FREEHOLD, N.J. (PIX11) — Skeletal remains found along a waterside New Jersey bike trail in 1988 have now been identified as belonging to a 16-year-old girl missing since 1972, authorities said Monday — though the mystery of how she died persists.

Nancy Carol Fitzgerald sat down with her family for Easter dinner in their Mohr Avenue home in Bloomfield on April 2, 1972, the Monmouth County Prosecutor’s Office said in a news release. One day later, she disappeared without a trace.

Over 50 years later, investigators now know that Fitzgerald’s remains have been recovered, thanks to advanced DNA testing and interviews with distant relatives in Georgia and Pennsylvania, officials said.

“Today’s announcement marks the culmination of decades of hard work by a network of individuals whose collective determination and ingenuity proved inexhaustible,” Monmouth County Prosecutor Raymond Santiago said in a statement. “In addition to being a testament to their efforts, it’s also reflective of our firm commitment to uncover the truth and serve the interests of justice, regardless of how much time has passed or what investigative obstacles might ever stand in the way.”

On Dec. 10, 1988 — more than 16 years after Fitzgerald’s disappearance — skeletal remains were found during a community clean-up event near the Henry Hudson Bike Trail in Atlantic Highlands, a short distance from Sandy Hook Bay, officials said. 

But it took nearly another 34 years for investigators to positively identify the remains as belonging to Fitzgerald. A forensic anthropologist could only determine at the time that the remains belonged to a young, white female between the ages of 15 and 18, who had likely been deceased since the mid-1970s, officials said. In the 1990s, a DNA profile was obtained from the remains for comparison purposes, but that effort was initially unsuccessful.

A breakthrough finally came in 2020, when Lt. Andrea Tozzi and Det. Wayne Raynor of the Monmouth County Prosecutor’s Office turned to Virginia-based DNA analysis firm Bode Technology, which reviewed the profile with more advanced technology than had previously been available, officials said. That search returned a distant relative of Fitzgerald living in Georgia.

That relative agreed to an interview and submitted a sample of her mother’s DNA, which in turn led to the identification of another relative in Pennsylvania, believed to be the younger sister of the girl known only as Jane Doe for more than three decades.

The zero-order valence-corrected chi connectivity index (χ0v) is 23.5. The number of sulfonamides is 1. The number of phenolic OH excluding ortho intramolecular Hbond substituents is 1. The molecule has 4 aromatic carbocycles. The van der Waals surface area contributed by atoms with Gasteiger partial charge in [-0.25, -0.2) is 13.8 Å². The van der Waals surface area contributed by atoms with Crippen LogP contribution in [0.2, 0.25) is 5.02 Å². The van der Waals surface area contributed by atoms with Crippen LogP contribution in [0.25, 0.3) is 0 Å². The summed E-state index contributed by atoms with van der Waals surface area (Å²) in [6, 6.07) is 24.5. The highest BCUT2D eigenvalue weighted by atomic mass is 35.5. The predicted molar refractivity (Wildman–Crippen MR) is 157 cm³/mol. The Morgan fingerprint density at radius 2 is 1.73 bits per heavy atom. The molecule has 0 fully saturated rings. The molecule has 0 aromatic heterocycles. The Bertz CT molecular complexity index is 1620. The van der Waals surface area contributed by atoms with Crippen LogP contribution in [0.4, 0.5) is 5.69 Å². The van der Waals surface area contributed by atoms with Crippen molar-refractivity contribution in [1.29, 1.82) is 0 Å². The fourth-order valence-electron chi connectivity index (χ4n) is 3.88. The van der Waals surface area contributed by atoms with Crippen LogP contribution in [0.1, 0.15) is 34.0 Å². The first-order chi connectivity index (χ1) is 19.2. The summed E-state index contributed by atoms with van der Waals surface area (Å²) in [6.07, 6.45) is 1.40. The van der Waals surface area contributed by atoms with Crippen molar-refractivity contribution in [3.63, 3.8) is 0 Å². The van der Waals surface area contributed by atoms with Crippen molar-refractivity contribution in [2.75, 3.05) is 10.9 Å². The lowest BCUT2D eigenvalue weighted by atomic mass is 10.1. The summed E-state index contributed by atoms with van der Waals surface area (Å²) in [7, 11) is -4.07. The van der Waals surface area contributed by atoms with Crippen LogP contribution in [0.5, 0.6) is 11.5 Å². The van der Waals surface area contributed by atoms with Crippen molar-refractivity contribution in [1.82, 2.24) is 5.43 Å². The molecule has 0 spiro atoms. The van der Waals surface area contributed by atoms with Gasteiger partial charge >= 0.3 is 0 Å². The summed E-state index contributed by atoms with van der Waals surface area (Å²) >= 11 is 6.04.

That woman too agreed to an interview and a DNA analysis, which revealed with 99.9997% confidence last month that she was an immediate relative of the Jane Doe. New Jersey officials then made an official determination that the remains belonged to Nancy Fitzgerald. Her other known surviving relatives were then notified, and arrangements are being made to transfer Fitzgerald’s remains to them for burial, officials said.

But while one mystery has been solved, another remains.

“While we are certainly encouraged that the identification was made, solving a 50-year-old mystery, this is ultimately a puzzle that will remain unfinished until we locate the final missing piece: the circumstances behind Nancy’s death,” said Santiago, the Monmouth County prosecutor, in a statement. “To that end, we are urging anyone who may have any information about this matter whatsoever to come forward and tell us what they know. Ms. Fitzgerald’s peers would all likely be in their 60s today, so we firmly believe that it is not too late to determine what happened to her and why — and, if possible, to hold any living person who may be responsible accountable for it.”

Adding that Fitzgerald attended Bloomfield’s Berkeley Elementary School and North Junior High School — today known as Bloomfield Middle School — officials asked for help finally closing the case.

Anyone with information is urged to contact MCPO Detective Raynor at 800-533-7443 or Atlantic Highlands Police Department Lt. Michael Zudonyi at 732-291-1212. Those who wish to remain anonymous can submit a tip to Monmouth County Crime Stoppers by calling their confidential tip-line at 1-800-671-4400; by downloading the free P3 Tips mobile app (available on iOS and Android –, by calling 800-671-4400, or by going to